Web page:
06 Jul 2021

06 Jul 2021

Review status: this preprint is currently under review for the journal ACP.

The importance of alkyl nitrates and sea ice emissions to atmospheric NOx sources and cycling in the summertime Southern Ocean marine boundary layer

Jessica Mary Burger1, Julie Granger2, Emily Joyce3, Meredith Galanter Hastings3, Kurt Angus McDonald Spence1, and Katye Elisabeth Altieri1 Jessica Mary Burger et al.
  • 1Department of Oceanography, University of Cape Town, Rondebosch, 7701, South Africa
  • 2Department of Marine Sciences, University of Connecticut, Groton, 06340, USA
  • 3Department of Earth, Environmental and Planetary Sciences and Institute at Brown for Environment and Society, Brown University, Providence, RI, 02906, USA

Abstract. Atmospheric nitrate originates from the oxidation of nitrogen oxides (NOx = NO + NO2) and impacts both tropospheric chemistry and climate. NOx sources, cycling, and NOx to nitrate formation pathways are poorly constrained in remote marine regions, especially the Southern Ocean where pristine conditions serve as a useful proxy for the preindustrial atmosphere. Here, we measured the isotopic composition (δ15N and δ18O) of atmospheric nitrate in coarse-mode (> 1 μm) aerosols collected in the summertime marine boundary layer of the Atlantic Southern Ocean from 34.5° S to 70° S, and across the northern edge of the Weddell Sea. The δ15N-NO3 decreased with latitude from −2.7 ‰ to −43.1 ‰. The decline in δ15N with latitude is attributed to changes in the dominant NOx sources: lightning at the low latitudes, oceanic alkyl nitrates at the mid latitudes, and photolysis of nitrate in snow at the high latitudes. There is no evidence of any influence from anthropogenic NOx sources or equilibrium isotopic fractionation. Using air mass back trajectories and an isotope mixing model, we calculate that oceanic alkyl nitrate emissions have a δ15N signature of −22.0 ‰ ± 7.5 ‰. Given that measurements of alkyl nitrate contributions to remote nitrogen budgets are scarce, this may be a useful tracer for detecting their contribution in other oceanic regions. The δ18O-NO3 was always less than 70 ‰, indicating that daytime processes involving OH are the dominant NOx oxidation pathway during summer. Unusually low δ18O-NO3 values (less than 31 ‰) were observed at the western edge of the Weddell Sea. The air mass history of these samples indicates extensive interaction with sea ice covered ocean, which is known to enhance peroxy radical production. The observed low δ18O-NO3 is therefore attributed to increased exchange of NO with peroxy radicals, which have a low δ18O, relative to ozone, which has a high δ18O. This study reveals that the mid- and high-latitude surface ocean may serve as a more important NOx source than previously thought, and that the ice-covered surface ocean impacts the reactive nitrogen budget as well as the oxidative capacity of the marine boundary layer.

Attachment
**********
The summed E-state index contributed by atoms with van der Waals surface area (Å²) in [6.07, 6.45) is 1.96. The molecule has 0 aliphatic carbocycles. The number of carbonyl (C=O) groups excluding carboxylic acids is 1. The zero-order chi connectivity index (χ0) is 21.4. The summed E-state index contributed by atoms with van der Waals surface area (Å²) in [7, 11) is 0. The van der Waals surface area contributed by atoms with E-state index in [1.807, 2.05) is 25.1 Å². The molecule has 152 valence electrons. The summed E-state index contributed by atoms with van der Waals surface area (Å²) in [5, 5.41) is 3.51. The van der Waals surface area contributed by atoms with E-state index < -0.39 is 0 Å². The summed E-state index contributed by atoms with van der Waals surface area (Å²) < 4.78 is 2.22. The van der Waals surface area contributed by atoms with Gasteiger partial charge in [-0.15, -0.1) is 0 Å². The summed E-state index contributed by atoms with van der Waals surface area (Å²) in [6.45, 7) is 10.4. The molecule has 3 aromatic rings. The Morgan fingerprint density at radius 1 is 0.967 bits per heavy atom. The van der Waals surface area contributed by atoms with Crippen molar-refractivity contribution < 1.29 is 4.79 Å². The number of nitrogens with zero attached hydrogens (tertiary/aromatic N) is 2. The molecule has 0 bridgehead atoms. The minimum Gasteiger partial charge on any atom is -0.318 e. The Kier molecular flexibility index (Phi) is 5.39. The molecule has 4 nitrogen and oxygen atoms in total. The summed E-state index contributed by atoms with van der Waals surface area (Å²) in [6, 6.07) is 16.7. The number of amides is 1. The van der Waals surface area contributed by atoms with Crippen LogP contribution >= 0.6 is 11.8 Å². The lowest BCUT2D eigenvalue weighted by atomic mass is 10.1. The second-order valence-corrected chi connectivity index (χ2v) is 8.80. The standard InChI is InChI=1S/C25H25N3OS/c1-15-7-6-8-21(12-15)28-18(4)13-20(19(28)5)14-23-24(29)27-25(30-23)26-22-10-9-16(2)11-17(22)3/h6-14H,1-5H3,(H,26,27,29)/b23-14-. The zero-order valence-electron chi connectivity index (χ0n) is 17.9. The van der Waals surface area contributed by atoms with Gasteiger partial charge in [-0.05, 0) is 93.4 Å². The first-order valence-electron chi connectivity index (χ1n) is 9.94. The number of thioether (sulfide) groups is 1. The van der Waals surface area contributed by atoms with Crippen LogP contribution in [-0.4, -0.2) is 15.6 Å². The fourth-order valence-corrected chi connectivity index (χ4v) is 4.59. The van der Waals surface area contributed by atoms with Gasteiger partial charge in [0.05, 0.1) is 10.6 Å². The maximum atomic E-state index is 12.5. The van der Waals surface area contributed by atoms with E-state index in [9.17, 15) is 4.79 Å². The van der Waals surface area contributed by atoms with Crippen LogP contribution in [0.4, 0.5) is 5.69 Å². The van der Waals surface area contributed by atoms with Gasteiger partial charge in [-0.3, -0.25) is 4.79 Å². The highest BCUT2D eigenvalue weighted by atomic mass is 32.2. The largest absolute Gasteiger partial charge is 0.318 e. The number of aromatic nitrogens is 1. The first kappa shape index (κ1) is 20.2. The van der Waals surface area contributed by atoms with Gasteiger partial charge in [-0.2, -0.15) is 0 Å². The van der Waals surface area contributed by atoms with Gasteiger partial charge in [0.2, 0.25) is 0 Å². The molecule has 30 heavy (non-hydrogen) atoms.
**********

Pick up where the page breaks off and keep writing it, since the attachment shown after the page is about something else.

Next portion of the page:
Jessica Mary Burger et al.

Status: final response (author comments only)

Comment types: AC – author | RC – referee | CC – community | EC – editor | CEC – chief editor | : Report abuse
  • RC1: 'Comment on acp-2021-519', Anonymous Referee #1, 16 Jul 2021
    • AC1: 'Reply on RC1', Jessica Burger, 10 Nov 2021
  • RC2: 'Comment on acp-2021-519', Anonymous Referee #2, 12 Oct 2021
    • AC2: 'Reply on RC2', Jessica Burger, 10 Nov 2021

Jessica Mary Burger et al.

Data sets

The importance of alkyl nitrates and sea ice emissions to atmospheric NOx sources and cycling in the summertime Southern Ocean marine boundary layer. Jessica Burger, Julie Granger, Emily Joyce, Meredith Hastings, Kurt Spence, Katye Altieri

Jessica Mary Burger et al.


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Short summary
The nitrogen (N) isotopic composition of atmospheric nitrate in the Southern Ocean (SO) marine boundary layer (MBL) reveals the importance of oceanic alkyl nitrate emissions as a source of reactive N to the atmosphere. The oxygen isotopic composition suggests peroxy radicals contribute up to 63 % to NO oxidation and that nitrate forms via the OH pathway. This work improves our understanding of reactive N sources and cycling in a remote marine region, a proxy for the pre-industrial atmosphere.